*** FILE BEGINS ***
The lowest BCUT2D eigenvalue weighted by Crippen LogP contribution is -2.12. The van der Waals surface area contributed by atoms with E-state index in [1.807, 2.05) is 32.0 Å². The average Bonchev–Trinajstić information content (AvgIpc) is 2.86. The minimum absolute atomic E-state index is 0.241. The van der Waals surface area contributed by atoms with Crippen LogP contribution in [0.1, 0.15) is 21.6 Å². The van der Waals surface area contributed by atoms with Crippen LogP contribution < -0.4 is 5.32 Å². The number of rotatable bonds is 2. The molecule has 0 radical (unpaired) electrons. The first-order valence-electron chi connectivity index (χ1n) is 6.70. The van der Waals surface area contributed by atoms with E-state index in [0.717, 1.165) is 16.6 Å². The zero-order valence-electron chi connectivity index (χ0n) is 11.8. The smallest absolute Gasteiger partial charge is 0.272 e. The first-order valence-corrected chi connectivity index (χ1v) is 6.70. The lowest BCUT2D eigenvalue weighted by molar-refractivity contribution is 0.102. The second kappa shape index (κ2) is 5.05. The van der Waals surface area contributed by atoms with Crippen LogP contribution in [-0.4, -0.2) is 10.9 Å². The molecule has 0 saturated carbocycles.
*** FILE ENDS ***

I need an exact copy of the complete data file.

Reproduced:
The lowest BCUT2D eigenvalue weighted by Crippen LogP contribution is -2.12. The van der Waals surface area contributed by atoms with E-state index in [1.807, 2.05) is 32.0 Å². The average Bonchev–Trinajstić information content (AvgIpc) is 2.86. The minimum absolute atomic E-state index is 0.241. The van der Waals surface area contributed by atoms with Crippen LogP contribution in [0.1, 0.15) is 21.6 Å². The van der Waals surface area contributed by atoms with Crippen LogP contribution < -0.4 is 5.32 Å². The number of rotatable bonds is 2. The molecule has 0 radical (unpaired) electrons. The first-order valence-electron chi connectivity index (χ1n) is 6.70. The van der Waals surface area contributed by atoms with E-state index in [0.717, 1.165) is 16.6 Å². The zero-order valence-electron chi connectivity index (χ0n) is 11.8. The smallest absolute Gasteiger partial charge is 0.272 e. The first-order valence-corrected chi connectivity index (χ1v) is 6.70. The lowest BCUT2D eigenvalue weighted by molar-refractivity contribution is 0.102. The second kappa shape index (κ2) is 5.05. The van der Waals surface area contributed by atoms with Crippen LogP contribution in [-0.4, -0.2) is 10.9 Å². The molecule has 0 saturated carbocycles.